Our mission is to feed people in need and mobilize our community to eliminate hunger.
In 1998, Greater Pittsburgh Community Food Bank made a sustainability commitment when it broke ground on a brand new building and entered the LEED Pilot program, earning its certification in 2000.
“Taking that pioneering leap, our building became the first LEED-certified food bank in the country and one of the first LEED-certified buildings in the region,” said Dana Launius, child nutrition programs supervisor and member of the organization’s Sustainability Committee.
The Food Bank’s service to the community has evolved over the years, but sustainability has remained at the core. The organization uses an efficient route design for its trucks, all of which leave the warehouse with a full load of deliveries, then return full of donations so they are never on the road empty. A pig farmer picks up food scraps from the Food Bank, diverting about 4,000 – 8,000 pounds of un-distributable food each month that would otherwise go to a landfill.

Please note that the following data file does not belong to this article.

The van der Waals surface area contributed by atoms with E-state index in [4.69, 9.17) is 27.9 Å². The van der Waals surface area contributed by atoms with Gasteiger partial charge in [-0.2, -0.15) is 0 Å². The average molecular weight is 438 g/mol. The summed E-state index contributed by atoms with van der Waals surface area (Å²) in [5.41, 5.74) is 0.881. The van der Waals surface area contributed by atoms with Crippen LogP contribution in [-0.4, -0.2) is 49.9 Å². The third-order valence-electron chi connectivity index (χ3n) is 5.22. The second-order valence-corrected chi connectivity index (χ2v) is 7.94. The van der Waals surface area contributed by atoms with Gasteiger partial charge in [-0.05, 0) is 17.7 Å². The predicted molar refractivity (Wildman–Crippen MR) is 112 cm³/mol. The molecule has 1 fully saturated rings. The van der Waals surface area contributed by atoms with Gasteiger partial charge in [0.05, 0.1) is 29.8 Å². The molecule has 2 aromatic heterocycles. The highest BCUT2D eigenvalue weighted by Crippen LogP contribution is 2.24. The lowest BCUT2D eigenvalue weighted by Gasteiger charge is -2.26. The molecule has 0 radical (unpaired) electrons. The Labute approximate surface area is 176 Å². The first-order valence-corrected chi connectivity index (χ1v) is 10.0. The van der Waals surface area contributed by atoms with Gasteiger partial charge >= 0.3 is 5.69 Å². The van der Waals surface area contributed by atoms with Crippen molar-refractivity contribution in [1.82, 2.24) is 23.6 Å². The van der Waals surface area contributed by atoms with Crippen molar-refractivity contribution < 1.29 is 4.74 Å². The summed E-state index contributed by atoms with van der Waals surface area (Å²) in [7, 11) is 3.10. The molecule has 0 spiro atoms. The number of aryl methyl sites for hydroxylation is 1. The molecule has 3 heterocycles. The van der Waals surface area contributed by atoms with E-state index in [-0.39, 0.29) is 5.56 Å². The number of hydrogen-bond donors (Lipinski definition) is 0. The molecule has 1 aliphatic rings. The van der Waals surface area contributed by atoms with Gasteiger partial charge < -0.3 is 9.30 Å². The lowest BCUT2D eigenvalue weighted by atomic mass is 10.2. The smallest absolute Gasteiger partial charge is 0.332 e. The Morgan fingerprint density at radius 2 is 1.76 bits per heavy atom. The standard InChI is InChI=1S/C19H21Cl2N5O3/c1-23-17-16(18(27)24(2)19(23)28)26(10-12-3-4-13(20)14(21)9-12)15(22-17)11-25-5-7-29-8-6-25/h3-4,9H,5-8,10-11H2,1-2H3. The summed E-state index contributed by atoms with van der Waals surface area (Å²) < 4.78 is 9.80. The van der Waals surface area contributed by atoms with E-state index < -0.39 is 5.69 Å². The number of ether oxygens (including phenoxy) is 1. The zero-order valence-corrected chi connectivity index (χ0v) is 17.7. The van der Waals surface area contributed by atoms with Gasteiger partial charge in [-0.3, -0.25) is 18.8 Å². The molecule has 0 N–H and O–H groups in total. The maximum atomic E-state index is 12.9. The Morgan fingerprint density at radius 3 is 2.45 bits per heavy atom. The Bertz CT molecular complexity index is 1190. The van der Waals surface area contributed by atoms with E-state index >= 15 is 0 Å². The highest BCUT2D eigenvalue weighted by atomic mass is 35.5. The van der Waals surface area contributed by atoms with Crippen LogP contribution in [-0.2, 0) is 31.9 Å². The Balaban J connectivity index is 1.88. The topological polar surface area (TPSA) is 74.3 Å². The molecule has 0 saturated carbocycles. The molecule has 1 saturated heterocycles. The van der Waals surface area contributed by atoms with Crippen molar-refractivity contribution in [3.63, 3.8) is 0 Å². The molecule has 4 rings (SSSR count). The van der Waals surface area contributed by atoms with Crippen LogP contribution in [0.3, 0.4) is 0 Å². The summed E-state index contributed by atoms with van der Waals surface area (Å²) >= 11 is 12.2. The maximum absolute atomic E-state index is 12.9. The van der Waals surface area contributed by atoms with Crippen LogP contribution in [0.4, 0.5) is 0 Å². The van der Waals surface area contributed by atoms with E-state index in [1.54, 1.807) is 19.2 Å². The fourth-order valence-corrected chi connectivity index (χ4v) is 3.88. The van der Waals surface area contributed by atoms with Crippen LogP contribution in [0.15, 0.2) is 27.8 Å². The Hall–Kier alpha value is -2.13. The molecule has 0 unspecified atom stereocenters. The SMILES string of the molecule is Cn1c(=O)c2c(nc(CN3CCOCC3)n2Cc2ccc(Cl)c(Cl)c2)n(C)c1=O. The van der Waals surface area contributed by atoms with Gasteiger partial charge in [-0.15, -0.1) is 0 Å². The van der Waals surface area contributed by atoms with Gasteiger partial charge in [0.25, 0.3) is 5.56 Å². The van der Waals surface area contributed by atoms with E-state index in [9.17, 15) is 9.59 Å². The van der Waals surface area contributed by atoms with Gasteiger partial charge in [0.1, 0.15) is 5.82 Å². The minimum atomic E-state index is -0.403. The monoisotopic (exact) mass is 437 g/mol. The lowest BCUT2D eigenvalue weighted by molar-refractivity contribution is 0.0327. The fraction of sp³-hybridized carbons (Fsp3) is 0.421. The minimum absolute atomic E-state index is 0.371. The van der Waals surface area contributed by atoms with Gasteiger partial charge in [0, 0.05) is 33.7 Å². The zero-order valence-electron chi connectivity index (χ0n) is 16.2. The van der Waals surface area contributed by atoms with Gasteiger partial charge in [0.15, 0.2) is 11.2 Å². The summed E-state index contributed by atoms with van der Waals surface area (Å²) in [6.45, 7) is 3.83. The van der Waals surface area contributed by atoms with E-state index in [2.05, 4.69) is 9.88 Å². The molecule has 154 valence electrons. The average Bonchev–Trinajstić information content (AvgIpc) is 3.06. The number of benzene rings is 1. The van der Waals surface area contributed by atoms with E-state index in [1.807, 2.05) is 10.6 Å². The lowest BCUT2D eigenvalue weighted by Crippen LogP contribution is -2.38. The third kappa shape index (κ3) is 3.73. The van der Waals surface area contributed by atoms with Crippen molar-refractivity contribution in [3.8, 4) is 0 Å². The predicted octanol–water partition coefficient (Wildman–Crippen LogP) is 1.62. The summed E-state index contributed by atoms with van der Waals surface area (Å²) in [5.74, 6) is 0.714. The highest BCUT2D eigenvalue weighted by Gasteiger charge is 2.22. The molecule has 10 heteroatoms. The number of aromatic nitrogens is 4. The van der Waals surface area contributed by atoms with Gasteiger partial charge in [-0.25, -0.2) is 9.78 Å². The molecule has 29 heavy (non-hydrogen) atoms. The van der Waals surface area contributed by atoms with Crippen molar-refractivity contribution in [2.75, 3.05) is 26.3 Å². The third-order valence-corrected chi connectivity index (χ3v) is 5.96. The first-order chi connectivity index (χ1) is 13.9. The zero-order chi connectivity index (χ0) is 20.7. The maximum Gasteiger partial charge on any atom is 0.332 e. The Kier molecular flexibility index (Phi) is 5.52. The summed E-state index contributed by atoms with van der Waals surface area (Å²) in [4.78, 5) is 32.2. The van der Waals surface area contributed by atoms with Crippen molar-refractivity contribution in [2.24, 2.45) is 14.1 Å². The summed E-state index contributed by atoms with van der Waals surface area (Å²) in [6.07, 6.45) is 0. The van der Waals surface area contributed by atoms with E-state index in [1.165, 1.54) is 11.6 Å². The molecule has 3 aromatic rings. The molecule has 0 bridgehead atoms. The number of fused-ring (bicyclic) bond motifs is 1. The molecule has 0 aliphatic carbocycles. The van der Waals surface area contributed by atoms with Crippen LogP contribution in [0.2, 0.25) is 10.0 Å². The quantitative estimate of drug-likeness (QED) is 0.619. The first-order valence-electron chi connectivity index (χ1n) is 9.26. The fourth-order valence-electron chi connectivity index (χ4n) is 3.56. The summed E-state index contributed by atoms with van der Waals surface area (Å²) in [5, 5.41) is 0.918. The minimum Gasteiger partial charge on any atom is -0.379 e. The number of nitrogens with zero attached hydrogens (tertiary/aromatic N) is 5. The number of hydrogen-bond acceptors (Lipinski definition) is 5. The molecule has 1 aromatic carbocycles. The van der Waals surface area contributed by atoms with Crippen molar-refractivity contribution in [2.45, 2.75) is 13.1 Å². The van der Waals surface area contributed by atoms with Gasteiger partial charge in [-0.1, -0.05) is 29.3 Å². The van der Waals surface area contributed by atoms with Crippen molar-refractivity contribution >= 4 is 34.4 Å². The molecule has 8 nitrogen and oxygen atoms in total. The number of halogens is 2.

“More than 13.9 million pounds of donated, perishable food distributed by the Food Bank in FY21 would have otherwise gone to a landfill. This would have generated an estimated equivalent of more than 44 million pounds of CO2 emissions,” said Kurt Lindsey, community food connections coordinator, and member of the Food Bank Sustainability Committee. “In the past year our programs have prevented the equivalent of one year of greenhouse gas emissions for 4,778 cars from going into the atmosphere.” With your support, the Food Bank is reducing food waste and our environmental impact.